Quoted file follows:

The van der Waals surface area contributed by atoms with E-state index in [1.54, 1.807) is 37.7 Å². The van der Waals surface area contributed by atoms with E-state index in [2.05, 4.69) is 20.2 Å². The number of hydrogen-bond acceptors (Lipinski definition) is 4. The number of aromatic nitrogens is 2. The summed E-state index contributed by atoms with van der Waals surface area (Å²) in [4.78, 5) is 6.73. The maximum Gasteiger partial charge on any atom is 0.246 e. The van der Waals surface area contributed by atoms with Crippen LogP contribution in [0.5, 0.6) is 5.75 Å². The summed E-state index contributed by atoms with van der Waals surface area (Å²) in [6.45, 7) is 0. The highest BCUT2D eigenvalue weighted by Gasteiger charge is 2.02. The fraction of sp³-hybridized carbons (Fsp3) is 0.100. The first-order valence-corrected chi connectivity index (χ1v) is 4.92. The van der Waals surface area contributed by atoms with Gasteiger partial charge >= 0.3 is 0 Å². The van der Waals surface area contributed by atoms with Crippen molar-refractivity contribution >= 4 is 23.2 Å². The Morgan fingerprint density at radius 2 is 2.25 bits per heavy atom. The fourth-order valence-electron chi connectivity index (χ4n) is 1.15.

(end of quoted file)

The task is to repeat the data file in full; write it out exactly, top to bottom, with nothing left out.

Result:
The van der Waals surface area contributed by atoms with E-state index in [1.54, 1.807) is 37.7 Å². The van der Waals surface area contributed by atoms with E-state index in [2.05, 4.69) is 20.2 Å². The number of hydrogen-bond acceptors (Lipinski definition) is 4. The number of aromatic nitrogens is 2. The summed E-state index contributed by atoms with van der Waals surface area (Å²) in [4.78, 5) is 6.73. The maximum Gasteiger partial charge on any atom is 0.246 e. The van der Waals surface area contributed by atoms with Crippen LogP contribution in [0.5, 0.6) is 5.75 Å². The summed E-state index contributed by atoms with van der Waals surface area (Å²) in [6.45, 7) is 0. The highest BCUT2D eigenvalue weighted by Gasteiger charge is 2.02. The fraction of sp³-hybridized carbons (Fsp3) is 0.100. The first-order valence-corrected chi connectivity index (χ1v) is 4.92. The van der Waals surface area contributed by atoms with Gasteiger partial charge >= 0.3 is 0 Å². The van der Waals surface area contributed by atoms with Crippen molar-refractivity contribution >= 4 is 23.2 Å². The Morgan fingerprint density at radius 2 is 2.25 bits per heavy atom. The fourth-order valence-electron chi connectivity index (χ4n) is 1.15.